British siren Adele brought shine to a Grammys show shadowed by the death of one of pop’s great voices.
Consider it a passing of the torch.
Adele, 23, was crowned the new queen of pop at Sunday's Grammys, just one day after the death of Whitney Houston, 48, the greatest pop and soul voice of her generation. The British pop-soul thrush collected every trophy for which she was nominated -- six.
That's the most Grammys snared in one night by a solo artist since Amy Winehouse's five in 2007. Sadly, Winehouse died last year. But the Grammys tried to do their best to not let Sunday's 3 1/2-hour program turn into a wake for Whitney, Winehouse and Etta James, another R&B goddess who died last month at age 73.
As soon as host LL Cool J took the stage at Staples Center in Los Angeles, he insisted on a prayer in memory of Houston. Then he showed a filmed clip of her singing "I Will Always Love You" at the Grammys and sermonized briefly about the healing power of music.
But in the end this was Adele's night. And she had it all -- including album ("21") and record and song of the year ("Rolling in the Deep") and the night's most indelible performance. In her first public appearance since vocal cord surgery in the fall, she started tentatively but found her voice when she soared on the chorus of "Rolling in the Deep." Her performance received the kind of long, ardent standing ovation reserved for legends.
The night's biggest surprise might have been the best new artist trophy for Bon Iver, a band led by our almost-homeboy Justin Vernon of Eau Claire, Wis. He beat crossover country-pop stars the Band Perry, among others. He also took a trophy for best alternative recording for his self-titled sophomore album, a precious collection of cathedral pop.
Wearing a suit and tie, Vernon sounded reluctant and deferential to the other nominees and "non-nominees" as he accepted the new-artist prize. Eventually, he thanked his parents, Eau Claire and the Recording Academy for the "sweet hookup."
The night's most exciting speech was the final one. Accepting the best-album prize, Adele burst into tears and addressed her mother back in England: "Mum -- girl did good." In her disarming, filter-free way, she described her subject matter as ordinary ("a rubbish relationship"), apologized for the "snot" dribbling from her nose and gushed about her life- changing year.
Indeed, "21," arguably the best kiss-off album since Bob Dylan's "Blood on the Tracks" in 1974, was a life changer for Adele and the floundering recording industry. It was the biggest-seller of 2011 -- 14 million worldwide. Her "Rolling in the Deep" was the year's best-selling single and led to three Grammys, including best short-form video. That's a giant leap from "19," her debut that earned two Grammys, including best new artist, in 2009.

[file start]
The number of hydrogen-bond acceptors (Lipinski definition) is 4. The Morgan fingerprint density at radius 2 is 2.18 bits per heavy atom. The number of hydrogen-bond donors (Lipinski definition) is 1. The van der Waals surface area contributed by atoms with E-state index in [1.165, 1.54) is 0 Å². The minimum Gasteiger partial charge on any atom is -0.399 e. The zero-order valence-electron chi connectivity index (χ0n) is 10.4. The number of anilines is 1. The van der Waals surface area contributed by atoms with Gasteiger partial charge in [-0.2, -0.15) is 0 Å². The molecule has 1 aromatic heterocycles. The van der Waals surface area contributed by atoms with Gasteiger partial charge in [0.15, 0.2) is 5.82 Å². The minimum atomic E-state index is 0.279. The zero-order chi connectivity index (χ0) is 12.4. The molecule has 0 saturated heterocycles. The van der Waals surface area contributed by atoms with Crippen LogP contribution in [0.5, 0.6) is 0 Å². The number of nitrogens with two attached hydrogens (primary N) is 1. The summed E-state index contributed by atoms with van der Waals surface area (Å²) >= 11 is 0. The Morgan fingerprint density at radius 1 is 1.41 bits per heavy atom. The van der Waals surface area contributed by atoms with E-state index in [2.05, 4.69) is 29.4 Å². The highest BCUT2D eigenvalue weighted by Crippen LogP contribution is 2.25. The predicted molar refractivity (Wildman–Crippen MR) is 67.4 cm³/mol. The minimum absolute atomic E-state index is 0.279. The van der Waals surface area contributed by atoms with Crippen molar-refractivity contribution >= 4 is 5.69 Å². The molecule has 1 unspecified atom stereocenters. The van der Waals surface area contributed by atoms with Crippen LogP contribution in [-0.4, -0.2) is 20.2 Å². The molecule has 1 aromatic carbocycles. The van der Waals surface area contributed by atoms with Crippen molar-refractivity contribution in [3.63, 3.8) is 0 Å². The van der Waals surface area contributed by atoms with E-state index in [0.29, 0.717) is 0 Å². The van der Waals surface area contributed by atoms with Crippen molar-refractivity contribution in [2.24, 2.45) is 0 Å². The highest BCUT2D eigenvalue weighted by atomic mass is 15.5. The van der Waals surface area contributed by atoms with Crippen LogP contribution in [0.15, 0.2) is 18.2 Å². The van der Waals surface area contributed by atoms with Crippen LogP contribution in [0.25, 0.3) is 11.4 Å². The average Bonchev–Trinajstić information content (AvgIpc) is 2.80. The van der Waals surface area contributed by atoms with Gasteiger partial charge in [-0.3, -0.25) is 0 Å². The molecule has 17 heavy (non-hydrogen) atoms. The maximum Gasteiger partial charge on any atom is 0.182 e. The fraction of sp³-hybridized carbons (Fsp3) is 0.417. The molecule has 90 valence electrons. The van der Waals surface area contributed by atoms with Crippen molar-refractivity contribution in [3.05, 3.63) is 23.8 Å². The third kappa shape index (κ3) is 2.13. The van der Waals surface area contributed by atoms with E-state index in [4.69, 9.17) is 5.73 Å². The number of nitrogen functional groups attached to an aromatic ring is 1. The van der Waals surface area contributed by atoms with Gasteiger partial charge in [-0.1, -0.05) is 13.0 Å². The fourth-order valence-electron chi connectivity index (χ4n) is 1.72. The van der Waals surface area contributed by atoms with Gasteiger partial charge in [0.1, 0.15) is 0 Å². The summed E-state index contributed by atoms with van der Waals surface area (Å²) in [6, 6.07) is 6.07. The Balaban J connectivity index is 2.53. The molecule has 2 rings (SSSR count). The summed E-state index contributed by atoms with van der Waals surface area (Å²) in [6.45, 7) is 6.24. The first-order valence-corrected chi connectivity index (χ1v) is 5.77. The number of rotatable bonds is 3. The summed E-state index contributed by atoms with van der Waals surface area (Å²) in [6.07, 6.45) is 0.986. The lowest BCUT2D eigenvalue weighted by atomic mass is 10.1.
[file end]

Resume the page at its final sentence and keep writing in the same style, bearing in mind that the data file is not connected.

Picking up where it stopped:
When Adele accepted the prize Sunday for best pop vocal performance for "Someone Like You," she quickly gave a shout-out to Minneapolis-bred songwriter Dan Wilson, who co-wrote the tune with her. He later collected a Grammy as a co-producer of "21."
Sunday was also a memorable night for the Foo Fighters, rock's most rambunctious band, who grabbed five trophies. Rap superstar Kanye West was a no-show to pick up his four trophies, and Skrillex, the electronica DJ, proudly collected three.
Less than a dozen awards were presented on TV. The show was mostly about live music. Jennifer Hudson gave a stunningly slow, spare and emotion-packed reading of "I Will Always Love You." Bruce Springsteen, bathed in strings, opened the show with his passionate, patriotic single "We Take Care of Our Own." Foo Fighters blasted "Walk." Alicia Keys and Bonnie Raitt offered a soulful, low-key version of James' "A Sunday Kind of Love." Paul McCartney crooned the suitably mushy ballad "My Valentine" and closed the night with the Beatles' "Golden Slumbers," with Joe Walsh, Springsteen and Grohl joining in for a guitar jam.
Not all the important action happened on television. One of the most moving moments came earlier when Winehouse earned another Grammy, for best pop collaboration with Tony Bennett. He accepted the trophy and then invited Winehouse's parents, Mitch and Janis, to join him at the podium.
"We shouldn't be here," Mitch said. "Our daughter should be here. That's one of the cards we're dealt. ... Long live Whitney Houston. Long live Amy Winehouse. Long live Etta James. There's a beautiful girl band out there in heaven."
Jon Bream • 612-673-1719 • Twitter: @jonbream